The Minotaur
Kenny Williams
	for Clare Rossini

When Minos first saw me 
he recognized, with satisfaction, 
the work of bull-stupid queens, 
the horrors delivered 
in strange ways to kings.  

With a simple lifting of his hand 
he summoned the clown from Pediatrics.  
He thought the rainbow-colored fool could use 
an eyeful of something ugly and embarrassing, 
white set next to red, not a shade of pink 
in sight: a birthing room 

wrecked, the woman inside 
having given the gods the perfect 
chance to kill her when she knew 
damn well they wouldn't.  

And afterwards, and just before, 
she clung so hard to the midwife 
she could taste her blood and mine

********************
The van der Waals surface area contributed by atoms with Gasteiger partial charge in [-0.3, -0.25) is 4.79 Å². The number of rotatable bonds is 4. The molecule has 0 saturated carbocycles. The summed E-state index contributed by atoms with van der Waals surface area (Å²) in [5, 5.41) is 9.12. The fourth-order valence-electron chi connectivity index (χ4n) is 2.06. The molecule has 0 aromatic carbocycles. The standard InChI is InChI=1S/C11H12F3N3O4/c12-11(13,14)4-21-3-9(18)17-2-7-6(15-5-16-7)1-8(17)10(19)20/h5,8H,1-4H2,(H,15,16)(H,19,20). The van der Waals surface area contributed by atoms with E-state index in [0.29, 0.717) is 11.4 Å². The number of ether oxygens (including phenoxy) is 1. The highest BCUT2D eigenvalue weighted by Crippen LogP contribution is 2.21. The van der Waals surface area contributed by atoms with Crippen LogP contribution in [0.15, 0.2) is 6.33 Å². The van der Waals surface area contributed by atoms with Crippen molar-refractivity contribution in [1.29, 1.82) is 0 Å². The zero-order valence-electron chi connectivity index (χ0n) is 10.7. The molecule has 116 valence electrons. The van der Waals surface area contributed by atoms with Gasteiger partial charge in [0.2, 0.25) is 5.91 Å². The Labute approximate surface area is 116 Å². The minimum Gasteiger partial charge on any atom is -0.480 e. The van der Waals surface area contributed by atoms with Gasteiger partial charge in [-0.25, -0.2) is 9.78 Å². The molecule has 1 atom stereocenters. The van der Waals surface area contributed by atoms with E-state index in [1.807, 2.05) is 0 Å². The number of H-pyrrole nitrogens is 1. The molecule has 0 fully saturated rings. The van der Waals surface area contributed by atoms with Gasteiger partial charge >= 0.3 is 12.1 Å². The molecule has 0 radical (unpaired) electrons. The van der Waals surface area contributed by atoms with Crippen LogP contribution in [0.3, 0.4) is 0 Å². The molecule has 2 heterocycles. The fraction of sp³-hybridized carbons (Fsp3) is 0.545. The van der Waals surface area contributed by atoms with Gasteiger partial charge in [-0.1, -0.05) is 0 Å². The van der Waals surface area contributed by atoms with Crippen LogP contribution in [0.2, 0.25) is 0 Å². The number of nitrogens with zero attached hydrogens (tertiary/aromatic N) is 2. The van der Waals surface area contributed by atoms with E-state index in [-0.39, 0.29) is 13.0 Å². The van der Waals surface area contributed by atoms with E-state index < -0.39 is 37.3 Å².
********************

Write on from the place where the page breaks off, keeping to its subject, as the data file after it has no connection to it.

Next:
mingled in the old woman's hair, 
could smell the wine on her breath 
when she upset the bowl of poppy pods 
over my steaming, royal head.  

The clown, for his part, 
joked that he and not the bull 
might be my father, coming to the queen 
under the midwife's drunken gaze.  

I'm afraid the clown's world was 
a little marvelous, 
the midwife a bit too red in the nose, 
the queen dragged free 
of me, the breech x-rayed 
to show my neck where it breaks 
where the midwife breaks it. 
Kenny Williams's poems have appeared most recently in Rattle, Lake Effect, FIELD, and Fence, and are forthcoming in Prairie Schooner, Gulf Coast, the American Literary Review, and the Kenyon Review Online. He lives and works in Richmond, Virginia, and holds an MFA from the Vermont College of Fine Arts.

more by Kenny Williams:
The Man who Blamed Life on a Spaniel